Russian bass Ildar Abdrazakov has sung Italian and French repertory with some success, but he seemed to come into his own with this 2014 recording of popular Russian arias. It's not all the magic alchemy of Russian artists singing Russian music; Abdrazakov is ably accompanied by a Lithuanian orchestra under an Armenian conductor. And part of the appeal comes from intelligent repertoire choice; Abdrazakov, in his mid-thirties, offers a program ideally suited to the display of his voice in several different shades. In a selection of "power players," characters involved in some kind of power relationship or power struggle, he is now in a position to sound convincing in the thicker growls of Mussorgsky as well as the more classical tunes of Glinka. In a scene from Prokofiev's War and Peace, where Marshal Kutuzov decides to cede Moscow to Napoleon's troops so that the Russian army can live to fight another day, he shows real depth of quiet, resigned emotion. But where the situation calls for blazing power, he has it in spades. This is a delightful, exciting recital even for a listener not very familiar with Russian opera, and it's one of the most exciting things in the field since Dmitri Hvorostovsky came on the scene.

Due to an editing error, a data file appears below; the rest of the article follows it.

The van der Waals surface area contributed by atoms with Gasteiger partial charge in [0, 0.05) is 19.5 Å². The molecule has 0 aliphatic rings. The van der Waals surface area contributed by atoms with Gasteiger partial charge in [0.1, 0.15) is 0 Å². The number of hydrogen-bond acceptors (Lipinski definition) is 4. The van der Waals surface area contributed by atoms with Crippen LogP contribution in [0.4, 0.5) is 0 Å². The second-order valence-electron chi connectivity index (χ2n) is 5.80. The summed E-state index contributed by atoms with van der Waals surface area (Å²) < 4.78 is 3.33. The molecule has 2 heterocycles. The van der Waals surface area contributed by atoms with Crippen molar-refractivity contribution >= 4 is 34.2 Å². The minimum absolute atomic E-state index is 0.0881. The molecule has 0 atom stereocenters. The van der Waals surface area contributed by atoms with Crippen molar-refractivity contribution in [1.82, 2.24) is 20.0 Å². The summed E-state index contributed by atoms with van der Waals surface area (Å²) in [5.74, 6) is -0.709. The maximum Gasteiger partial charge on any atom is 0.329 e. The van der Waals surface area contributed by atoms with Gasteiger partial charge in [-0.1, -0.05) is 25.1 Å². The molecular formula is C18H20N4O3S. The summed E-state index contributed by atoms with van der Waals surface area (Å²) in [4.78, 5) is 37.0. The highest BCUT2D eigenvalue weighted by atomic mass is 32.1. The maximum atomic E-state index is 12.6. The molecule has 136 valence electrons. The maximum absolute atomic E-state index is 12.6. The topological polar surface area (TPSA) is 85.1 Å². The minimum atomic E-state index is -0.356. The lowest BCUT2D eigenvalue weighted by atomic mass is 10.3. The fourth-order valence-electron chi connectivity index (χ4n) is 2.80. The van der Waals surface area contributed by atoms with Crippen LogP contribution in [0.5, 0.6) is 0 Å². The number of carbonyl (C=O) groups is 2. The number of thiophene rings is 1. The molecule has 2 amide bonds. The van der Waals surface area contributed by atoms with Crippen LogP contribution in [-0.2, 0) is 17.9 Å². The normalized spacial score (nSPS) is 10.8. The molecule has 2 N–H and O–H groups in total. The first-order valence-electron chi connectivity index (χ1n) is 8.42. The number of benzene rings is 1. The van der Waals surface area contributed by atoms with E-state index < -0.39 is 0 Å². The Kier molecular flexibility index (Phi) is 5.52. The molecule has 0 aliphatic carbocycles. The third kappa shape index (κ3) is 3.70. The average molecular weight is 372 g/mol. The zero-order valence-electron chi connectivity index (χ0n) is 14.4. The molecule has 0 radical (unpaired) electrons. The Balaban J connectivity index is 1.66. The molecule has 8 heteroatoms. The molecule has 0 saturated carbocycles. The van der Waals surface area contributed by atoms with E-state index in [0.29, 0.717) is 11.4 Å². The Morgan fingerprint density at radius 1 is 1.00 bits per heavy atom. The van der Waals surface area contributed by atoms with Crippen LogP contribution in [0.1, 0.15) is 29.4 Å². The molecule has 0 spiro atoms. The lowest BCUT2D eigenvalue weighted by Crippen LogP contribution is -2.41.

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AllMusic Review by James Manheim
|Ruslan & Ludmila|
|A Life for the Tsar|
|War and Peace|